Great point. I agree with your heart and understand where you are coming from for you are thinking and feeling like a Christian. As a Christian you ought want to help anyone in need! However, we believe in the separation of church and state. The State is its own institution and runs by different rules than does the church. The state does not have a responsibility to care for the refugee who may be a potential threat. The state has one responsibility – protect the homeland! the state must protect its people above all else. I believe in the freedom of religion and anyone in the united states ought be able to worship whatever they’d like in any way they’d like.
      I believe that anyone who is muslim in the united states should have the freedom to worship whoever they’d like to worship in anyway they desire to worship. Yet, here I am speaking of the immigration process. I believe that for this brief time in history we should be limiting new immigrants who claim the muslim faith. Why? Because of the obvious connection between Fundamentalist Islam and the Middle East. We do NOT want these people infiltrating our boarders. (This may sound politically incorrect) One way of assuring our safety is to open the boarder to Christians, Jews, and other faiths but not to those of the Muslim faith. This is a sad necessity brought on by those Muslims who insist on pursuing Jihad. Where will those Muslims go? Why doesn’t the United Arab Emeritus or Saudi Arabia take them in? We have to protect our boarders. It’s not a matter of converting them. It’s a matter of where they are better suited to go. A Muslim country seems more appropriate.

  • Reply
    Pastor Marc Knoedler
    November 18, 2015 at 5:41 pm

    Thanks for addressing this from a Bible perspective, Pastor Teis!
    The government was ordained by God to protect the people and punish the evildoer. When they try to do things that are outside their Biblical job description, trouble ensues. It seems that lately the federal government’s tendency is to focus on items outside their responsibility, and sadly to actually neglect the things they are ordained to do, such as protect the people.

    Side note: if you can edit your post, do you want to change “boarder” to “border”?
    The immigrants themselves could be boarders if we charge them room and board! 😉

  • Reply
    Linda Brookins
    November 19, 2015 at 5:41 pm

    Perhaps the refugees should be asked about renouncing Sharia Law and their willingness to live according the the United States Constitution.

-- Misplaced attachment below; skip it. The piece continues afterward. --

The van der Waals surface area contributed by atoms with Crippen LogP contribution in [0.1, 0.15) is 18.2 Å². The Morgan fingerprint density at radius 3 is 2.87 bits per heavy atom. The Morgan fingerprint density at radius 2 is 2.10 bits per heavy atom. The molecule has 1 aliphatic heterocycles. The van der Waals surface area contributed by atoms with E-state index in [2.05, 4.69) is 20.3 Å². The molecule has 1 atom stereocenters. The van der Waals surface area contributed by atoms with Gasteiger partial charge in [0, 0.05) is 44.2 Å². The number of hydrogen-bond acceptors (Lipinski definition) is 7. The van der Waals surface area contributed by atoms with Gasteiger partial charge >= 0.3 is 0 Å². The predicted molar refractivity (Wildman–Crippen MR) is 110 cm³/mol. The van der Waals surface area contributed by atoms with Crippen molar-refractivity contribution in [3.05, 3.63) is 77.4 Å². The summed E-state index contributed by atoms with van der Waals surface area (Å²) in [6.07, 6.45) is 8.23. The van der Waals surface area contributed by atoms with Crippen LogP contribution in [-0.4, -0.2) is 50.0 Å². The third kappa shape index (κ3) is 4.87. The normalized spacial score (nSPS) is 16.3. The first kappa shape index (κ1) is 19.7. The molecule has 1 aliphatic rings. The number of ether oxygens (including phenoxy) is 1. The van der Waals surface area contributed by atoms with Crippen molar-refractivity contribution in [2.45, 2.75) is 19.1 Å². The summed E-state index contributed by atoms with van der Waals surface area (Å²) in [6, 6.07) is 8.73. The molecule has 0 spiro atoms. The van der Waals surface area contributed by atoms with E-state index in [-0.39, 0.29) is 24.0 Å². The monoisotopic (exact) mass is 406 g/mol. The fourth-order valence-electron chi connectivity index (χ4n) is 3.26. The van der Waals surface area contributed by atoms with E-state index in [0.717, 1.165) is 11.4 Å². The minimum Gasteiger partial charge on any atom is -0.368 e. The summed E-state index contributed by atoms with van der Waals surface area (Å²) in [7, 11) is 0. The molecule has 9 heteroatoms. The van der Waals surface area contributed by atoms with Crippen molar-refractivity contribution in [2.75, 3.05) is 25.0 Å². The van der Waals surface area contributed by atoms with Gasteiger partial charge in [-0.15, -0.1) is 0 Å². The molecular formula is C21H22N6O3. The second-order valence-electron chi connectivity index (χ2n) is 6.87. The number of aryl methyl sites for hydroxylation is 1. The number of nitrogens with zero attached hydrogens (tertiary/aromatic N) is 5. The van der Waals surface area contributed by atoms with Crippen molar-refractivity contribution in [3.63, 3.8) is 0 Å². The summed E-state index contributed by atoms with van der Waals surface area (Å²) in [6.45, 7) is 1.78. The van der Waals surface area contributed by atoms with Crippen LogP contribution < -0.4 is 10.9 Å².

• Reply
    Brian Kruchkow
    December 4, 2015 at 7:50 pm

    Mr. Teis,

    Your bifurcation of the church and the state is an interesting argument, but it is not consistent. That argument assumes that the church does not seek to influence the state through the election of godly politicians who will follow God’s word in their decisions. This of course is not true as churches try to elect God fearing men, and consistently pray over the decisions that are made in Washington. In this regard, the church hopes that the state will always do what is right according to the Bible, so in the case of the Syrian refugees the church must also hope that the state does what is right. The state has no right under a Biblical model of governance to do what is immoral, so in this case they are not mandated to protect its citizens at the expense of refugees. Rather, if the state were wholly filled with Godly men, then they would be expected to make a decision most like Christ, and according to your post that would be “Permanently open your hearts to the hurting” and to “represent Jesus by loving the lost.” If you do not accept the above premises then you cannot say that we are, or were ever a “Christian” nation, as that would imply that we had men who followed God’s will in both their personal life and their decisions as a part of the government.

    Also, this bifurcation is a dangerous strategy because it will logically deny Christians access to the state when there is a conflict of Christian virtue and the states mandated goal of security. An example would be when a military member who is a Christian is told to kill another person on behalf of the United States. In that case the service member must both reconcile the right of the state to take someones life, and the service member’s participation in that act while being a Christian. The service member must then decide that a Christian can take someones life, because he is ultimately the one that will pull the trigger. Simply, a Christian must be able to simultaneously be a part of the state and a Christian or else he will not be able to be a part of the state as being a Christian will take precedence.

    Thank you for your time. Please let me know if you have questions or if something is unclear.